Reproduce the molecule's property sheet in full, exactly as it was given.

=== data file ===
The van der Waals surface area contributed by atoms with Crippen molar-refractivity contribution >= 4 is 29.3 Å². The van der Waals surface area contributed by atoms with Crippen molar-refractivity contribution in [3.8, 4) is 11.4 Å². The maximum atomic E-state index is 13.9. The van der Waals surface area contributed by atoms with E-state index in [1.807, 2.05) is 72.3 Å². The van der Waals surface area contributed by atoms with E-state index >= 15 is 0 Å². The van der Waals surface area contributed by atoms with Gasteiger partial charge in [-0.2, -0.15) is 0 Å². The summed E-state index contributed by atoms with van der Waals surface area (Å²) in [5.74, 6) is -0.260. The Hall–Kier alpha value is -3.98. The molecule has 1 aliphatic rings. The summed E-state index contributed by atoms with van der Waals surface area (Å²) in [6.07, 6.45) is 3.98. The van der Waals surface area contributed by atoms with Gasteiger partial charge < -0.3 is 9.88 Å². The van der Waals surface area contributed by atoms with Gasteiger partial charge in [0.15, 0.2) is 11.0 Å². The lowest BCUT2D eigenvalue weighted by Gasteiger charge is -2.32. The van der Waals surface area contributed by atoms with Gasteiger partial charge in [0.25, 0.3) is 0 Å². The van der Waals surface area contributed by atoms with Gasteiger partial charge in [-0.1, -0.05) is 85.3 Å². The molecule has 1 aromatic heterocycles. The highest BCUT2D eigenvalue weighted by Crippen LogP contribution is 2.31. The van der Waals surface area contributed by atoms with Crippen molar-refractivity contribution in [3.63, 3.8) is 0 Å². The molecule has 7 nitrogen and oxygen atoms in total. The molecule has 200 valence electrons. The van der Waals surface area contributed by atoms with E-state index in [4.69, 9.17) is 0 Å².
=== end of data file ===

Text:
The van der Waals surface area contributed by atoms with Crippen molar-refractivity contribution >= 4 is 29.3 Å². The van der Waals surface area contributed by atoms with Crippen molar-refractivity contribution in [3.8, 4) is 11.4 Å². The maximum atomic E-state index is 13.9. The van der Waals surface area contributed by atoms with E-state index in [1.807, 2.05) is 72.3 Å². The van der Waals surface area contributed by atoms with E-state index >= 15 is 0 Å². The van der Waals surface area contributed by atoms with Gasteiger partial charge in [-0.2, -0.15) is 0 Å². The summed E-state index contributed by atoms with van der Waals surface area (Å²) in [5.74, 6) is -0.260. The Hall–Kier alpha value is -3.98. The molecule has 1 aliphatic rings. The summed E-state index contributed by atoms with van der Waals surface area (Å²) in [6.07, 6.45) is 3.98. The van der Waals surface area contributed by atoms with Gasteiger partial charge < -0.3 is 9.88 Å². The van der Waals surface area contributed by atoms with Gasteiger partial charge in [0.15, 0.2) is 11.0 Å². The lowest BCUT2D eigenvalue weighted by Gasteiger charge is -2.32. The van der Waals surface area contributed by atoms with Gasteiger partial charge in [0.25, 0.3) is 0 Å². The van der Waals surface area contributed by atoms with Gasteiger partial charge in [-0.1, -0.05) is 85.3 Å². The molecule has 1 aromatic heterocycles. The highest BCUT2D eigenvalue weighted by Crippen LogP contribution is 2.31. The van der Waals surface area contributed by atoms with Crippen molar-refractivity contribution in [3.63, 3.8) is 0 Å². The molecule has 7 nitrogen and oxygen atoms in total. The molecule has 200 valence electrons. The van der Waals surface area contributed by atoms with E-state index in [4.69, 9.17) is 0 Å².